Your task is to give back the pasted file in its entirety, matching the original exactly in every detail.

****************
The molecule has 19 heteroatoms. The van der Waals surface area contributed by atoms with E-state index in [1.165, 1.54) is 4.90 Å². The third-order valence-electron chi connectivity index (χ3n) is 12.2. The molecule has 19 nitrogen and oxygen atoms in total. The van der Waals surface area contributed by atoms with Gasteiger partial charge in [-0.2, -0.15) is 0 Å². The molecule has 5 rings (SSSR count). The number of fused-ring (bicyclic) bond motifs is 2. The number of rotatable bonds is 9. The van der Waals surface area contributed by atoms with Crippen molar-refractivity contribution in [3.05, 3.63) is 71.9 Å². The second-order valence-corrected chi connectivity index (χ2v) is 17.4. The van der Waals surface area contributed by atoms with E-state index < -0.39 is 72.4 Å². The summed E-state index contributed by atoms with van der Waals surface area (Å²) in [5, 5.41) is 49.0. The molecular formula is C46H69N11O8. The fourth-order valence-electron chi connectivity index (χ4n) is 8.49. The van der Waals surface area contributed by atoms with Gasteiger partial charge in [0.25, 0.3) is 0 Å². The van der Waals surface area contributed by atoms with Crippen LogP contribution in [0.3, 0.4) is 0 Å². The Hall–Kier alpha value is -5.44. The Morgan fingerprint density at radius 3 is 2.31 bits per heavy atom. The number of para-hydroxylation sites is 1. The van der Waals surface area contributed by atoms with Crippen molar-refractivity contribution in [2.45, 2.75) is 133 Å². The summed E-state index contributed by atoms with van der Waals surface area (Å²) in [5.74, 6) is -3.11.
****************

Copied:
The molecule has 19 heteroatoms. The van der Waals surface area contributed by atoms with E-state index in [1.165, 1.54) is 4.90 Å². The third-order valence-electron chi connectivity index (χ3n) is 12.2. The molecule has 19 nitrogen and oxygen atoms in total. The van der Waals surface area contributed by atoms with Gasteiger partial charge in [-0.2, -0.15) is 0 Å². The molecule has 5 rings (SSSR count). The number of fused-ring (bicyclic) bond motifs is 2. The number of rotatable bonds is 9. The van der Waals surface area contributed by atoms with Crippen molar-refractivity contribution in [3.05, 3.63) is 71.9 Å². The second-order valence-corrected chi connectivity index (χ2v) is 17.4. The van der Waals surface area contributed by atoms with E-state index < -0.39 is 72.4 Å². The summed E-state index contributed by atoms with van der Waals surface area (Å²) in [5, 5.41) is 49.0. The molecular formula is C46H69N11O8. The fourth-order valence-electron chi connectivity index (χ4n) is 8.49. The van der Waals surface area contributed by atoms with Gasteiger partial charge in [0.25, 0.3) is 0 Å². The van der Waals surface area contributed by atoms with Crippen LogP contribution in [0.3, 0.4) is 0 Å². The Hall–Kier alpha value is -5.44. The Morgan fingerprint density at radius 3 is 2.31 bits per heavy atom. The number of para-hydroxylation sites is 1. The van der Waals surface area contributed by atoms with Crippen molar-refractivity contribution in [2.45, 2.75) is 133 Å². The summed E-state index contributed by atoms with van der Waals surface area (Å²) in [5.74, 6) is -3.11.